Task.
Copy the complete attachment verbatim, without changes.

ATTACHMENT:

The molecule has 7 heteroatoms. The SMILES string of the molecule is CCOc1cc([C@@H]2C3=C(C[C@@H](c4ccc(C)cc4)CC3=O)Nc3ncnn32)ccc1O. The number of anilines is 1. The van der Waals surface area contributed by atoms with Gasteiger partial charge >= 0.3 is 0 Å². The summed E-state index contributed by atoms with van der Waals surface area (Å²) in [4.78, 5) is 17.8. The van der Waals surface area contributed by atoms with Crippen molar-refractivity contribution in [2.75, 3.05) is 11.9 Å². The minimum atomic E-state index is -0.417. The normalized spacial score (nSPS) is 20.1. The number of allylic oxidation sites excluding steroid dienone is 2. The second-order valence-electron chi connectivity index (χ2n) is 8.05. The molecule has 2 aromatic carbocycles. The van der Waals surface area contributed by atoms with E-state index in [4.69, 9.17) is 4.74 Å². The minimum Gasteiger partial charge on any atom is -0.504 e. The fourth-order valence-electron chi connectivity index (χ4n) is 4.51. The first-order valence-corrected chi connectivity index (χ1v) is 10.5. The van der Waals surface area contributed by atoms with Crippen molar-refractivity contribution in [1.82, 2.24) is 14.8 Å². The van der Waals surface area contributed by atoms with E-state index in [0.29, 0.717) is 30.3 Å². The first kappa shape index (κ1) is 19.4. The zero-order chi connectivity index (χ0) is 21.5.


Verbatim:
The molecule has 7 heteroatoms. The SMILES string of the molecule is CCOc1cc([C@@H]2C3=C(C[C@@H](c4ccc(C)cc4)CC3=O)Nc3ncnn32)ccc1O. The number of anilines is 1. The van der Waals surface area contributed by atoms with Gasteiger partial charge >= 0.3 is 0 Å². The summed E-state index contributed by atoms with van der Waals surface area (Å²) in [4.78, 5) is 17.8. The van der Waals surface area contributed by atoms with Crippen molar-refractivity contribution in [2.75, 3.05) is 11.9 Å². The minimum atomic E-state index is -0.417. The normalized spacial score (nSPS) is 20.1. The number of allylic oxidation sites excluding steroid dienone is 2. The second-order valence-electron chi connectivity index (χ2n) is 8.05. The molecule has 2 aromatic carbocycles. The van der Waals surface area contributed by atoms with E-state index in [4.69, 9.17) is 4.74 Å². The minimum Gasteiger partial charge on any atom is -0.504 e. The fourth-order valence-electron chi connectivity index (χ4n) is 4.51. The first-order valence-corrected chi connectivity index (χ1v) is 10.5. The van der Waals surface area contributed by atoms with Crippen molar-refractivity contribution in [1.82, 2.24) is 14.8 Å². The van der Waals surface area contributed by atoms with E-state index in [0.29, 0.717) is 30.3 Å². The first kappa shape index (κ1) is 19.4. The zero-order chi connectivity index (χ0) is 21.5.